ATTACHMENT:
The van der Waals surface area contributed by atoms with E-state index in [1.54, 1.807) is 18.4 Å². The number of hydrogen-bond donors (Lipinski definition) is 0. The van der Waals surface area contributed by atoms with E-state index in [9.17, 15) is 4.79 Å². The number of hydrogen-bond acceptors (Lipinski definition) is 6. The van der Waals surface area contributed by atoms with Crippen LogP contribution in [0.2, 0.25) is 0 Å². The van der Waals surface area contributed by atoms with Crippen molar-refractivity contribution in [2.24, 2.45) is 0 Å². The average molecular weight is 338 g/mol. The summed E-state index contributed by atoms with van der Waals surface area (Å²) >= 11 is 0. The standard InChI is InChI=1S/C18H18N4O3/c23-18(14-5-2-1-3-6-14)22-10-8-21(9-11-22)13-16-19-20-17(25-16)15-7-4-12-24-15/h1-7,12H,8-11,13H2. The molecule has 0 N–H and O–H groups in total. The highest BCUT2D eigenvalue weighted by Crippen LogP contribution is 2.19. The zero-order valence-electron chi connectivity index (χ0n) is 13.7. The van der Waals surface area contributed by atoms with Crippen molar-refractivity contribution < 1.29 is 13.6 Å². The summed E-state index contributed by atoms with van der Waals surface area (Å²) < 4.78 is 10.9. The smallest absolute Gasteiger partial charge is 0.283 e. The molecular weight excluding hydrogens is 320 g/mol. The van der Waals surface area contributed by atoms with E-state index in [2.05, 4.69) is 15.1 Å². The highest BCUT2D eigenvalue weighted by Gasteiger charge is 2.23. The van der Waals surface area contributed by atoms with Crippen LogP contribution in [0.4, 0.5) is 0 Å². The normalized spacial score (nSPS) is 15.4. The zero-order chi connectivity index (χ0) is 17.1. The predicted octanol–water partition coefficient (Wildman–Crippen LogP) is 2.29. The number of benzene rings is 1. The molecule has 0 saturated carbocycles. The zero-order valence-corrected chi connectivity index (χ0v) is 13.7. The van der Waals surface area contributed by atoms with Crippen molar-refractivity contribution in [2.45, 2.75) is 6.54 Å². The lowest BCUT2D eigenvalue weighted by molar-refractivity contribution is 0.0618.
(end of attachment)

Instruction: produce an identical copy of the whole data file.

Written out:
The van der Waals surface area contributed by atoms with E-state index in [1.54, 1.807) is 18.4 Å². The number of hydrogen-bond donors (Lipinski definition) is 0. The van der Waals surface area contributed by atoms with E-state index in [9.17, 15) is 4.79 Å². The number of hydrogen-bond acceptors (Lipinski definition) is 6. The van der Waals surface area contributed by atoms with Crippen LogP contribution in [0.2, 0.25) is 0 Å². The van der Waals surface area contributed by atoms with Crippen molar-refractivity contribution in [2.24, 2.45) is 0 Å². The average molecular weight is 338 g/mol. The summed E-state index contributed by atoms with van der Waals surface area (Å²) >= 11 is 0. The standard InChI is InChI=1S/C18H18N4O3/c23-18(14-5-2-1-3-6-14)22-10-8-21(9-11-22)13-16-19-20-17(25-16)15-7-4-12-24-15/h1-7,12H,8-11,13H2. The molecule has 0 N–H and O–H groups in total. The highest BCUT2D eigenvalue weighted by Crippen LogP contribution is 2.19. The zero-order valence-electron chi connectivity index (χ0n) is 13.7. The van der Waals surface area contributed by atoms with Crippen molar-refractivity contribution < 1.29 is 13.6 Å². The summed E-state index contributed by atoms with van der Waals surface area (Å²) < 4.78 is 10.9. The smallest absolute Gasteiger partial charge is 0.283 e. The molecular weight excluding hydrogens is 320 g/mol. The van der Waals surface area contributed by atoms with E-state index in [2.05, 4.69) is 15.1 Å². The highest BCUT2D eigenvalue weighted by Gasteiger charge is 2.23. The van der Waals surface area contributed by atoms with Crippen LogP contribution in [0.4, 0.5) is 0 Å². The normalized spacial score (nSPS) is 15.4. The zero-order chi connectivity index (χ0) is 17.1. The predicted octanol–water partition coefficient (Wildman–Crippen LogP) is 2.29. The number of benzene rings is 1. The molecule has 0 saturated carbocycles. The zero-order valence-corrected chi connectivity index (χ0v) is 13.7. The van der Waals surface area contributed by atoms with Crippen molar-refractivity contribution in [2.45, 2.75) is 6.54 Å². The lowest BCUT2D eigenvalue weighted by molar-refractivity contribution is 0.0618.